As earlier mentioned, not much on Dispatcher and Weight(y) issues to research. And I'm good at finding obscure articles. So, I am posting some excercises we Dispatchers can do at our desks, even if connected with our umblical cord headsets. Looks like this would be good for stress relievers too.
The abdominal hold can be performed discreetly at your desk and has varying levels of difficulty. The easier version requires a chair and begins by sitting upright with your shoulders over your hips. Take a deep breath, then slowly exhale engaging the stomach muscles by visualizing your belly button pulling toward your tailbone. Continue your slow breathing while holding your abs in this flexed position, slowly bring your right foot off of the floor for a count of 10, then switching to your left foot. Repeat this movement four to five times, then on your last exhale relax the stomach muscles. To increase the intensity of this exercise "Fitness" magazine recommends sitting closer to the edge of your chair, placing your hands on the edge for balance and slowly bringing both feet off of the ground. Make sure your chair is stable for the advanced version.
The sitting twist is an excellent way to work your obliques, the muscles that form the waist. Begin this exercise by sitting up tall at the edge of your chair with your shoulders square over your hips. Place your hands behind your head so your elbows are pointing out to the sides. Keeping your hips facing forward, slowly twist your entire torso, neck and head to face toward your left side. Bring this movement back to center and then twist to face the right side. Repeat this movement 10 to 20 times on each side. To make this movement more advanced when you turn toward the left side, slowly raise your left foot off of the floor and bring your left knee to meet your right elbow. Repeat the twist to the right, bringing your right foot off of the floor and bringing your right knee to meet your left elbow.
Not all stomach work needs to be about shortening and contracting the stomach muscles, according to "Yoga Journal" magazine. Deep abdominal breathing clears the nostrils, ears and other air ducts in the head, similar to a sneeze, which activates the deepest abdominal muscle, the transversus. Deep-breathing exercises can be performed easily at your desk. Begin by sitting upright in the center of your chair with your shoulders upright over your hips. Slowly inhale through your nose, drawing all of your breath in while relaxing your belly. Once you feel your belly is full of breath, gently exhale through your mouth, gently pulling your belly button in toward your back. Continue this exercise for about one minute.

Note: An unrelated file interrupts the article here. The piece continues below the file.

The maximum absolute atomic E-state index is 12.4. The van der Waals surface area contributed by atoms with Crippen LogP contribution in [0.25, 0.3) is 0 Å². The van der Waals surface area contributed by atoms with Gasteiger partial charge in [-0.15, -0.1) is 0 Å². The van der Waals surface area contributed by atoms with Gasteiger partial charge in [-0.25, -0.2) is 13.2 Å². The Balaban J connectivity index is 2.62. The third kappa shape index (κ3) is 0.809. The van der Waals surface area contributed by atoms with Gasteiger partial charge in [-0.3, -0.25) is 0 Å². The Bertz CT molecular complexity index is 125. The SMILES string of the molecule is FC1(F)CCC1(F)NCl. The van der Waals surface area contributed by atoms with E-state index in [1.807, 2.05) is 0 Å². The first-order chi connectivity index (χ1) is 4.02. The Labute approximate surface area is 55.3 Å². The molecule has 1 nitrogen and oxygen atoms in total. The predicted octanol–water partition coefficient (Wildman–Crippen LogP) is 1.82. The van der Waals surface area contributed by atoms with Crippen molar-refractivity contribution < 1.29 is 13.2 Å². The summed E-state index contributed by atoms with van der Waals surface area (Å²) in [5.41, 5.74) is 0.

Perform the hamstring curl by standing at your desk and holding onto the desk or a wall for support. Lift your right foot slowly toward your buttocks. Keep the knee on your supporting leg slightly bent during the hamstring curl, without locking the knee. Lower your right foot slowly and repeat curl about 12 to 15 times. Switch to your left leg and perform the same number of repetitions.
Perform a side bend neck stretch by tilting your head to one side for 15 seconds and repeating the tilt three times on each side. Perform a diagonal neck stretch by turning your head slightly to one side. Look down and hold the position for 15 seconds. Repeat the movement three times on each side. The executive stretch requires you to lock your hands behind your head and move your elbows backward as far as you can. Inhale, lean backward to stretch your muscles and hold the position for 20 seconds. Exhale and return to your starting position.
Relieve strain and tension in your neck and shoulders by performing large forward and backward rotations every couple of hours. This takes only a few minutes but offers effective stress relief caused by tension in the arms, shoulders, upper back and neck area. Sit straight in your chair with your arms down by your sides. Circle your arms forward 10 times, then backward 10 times.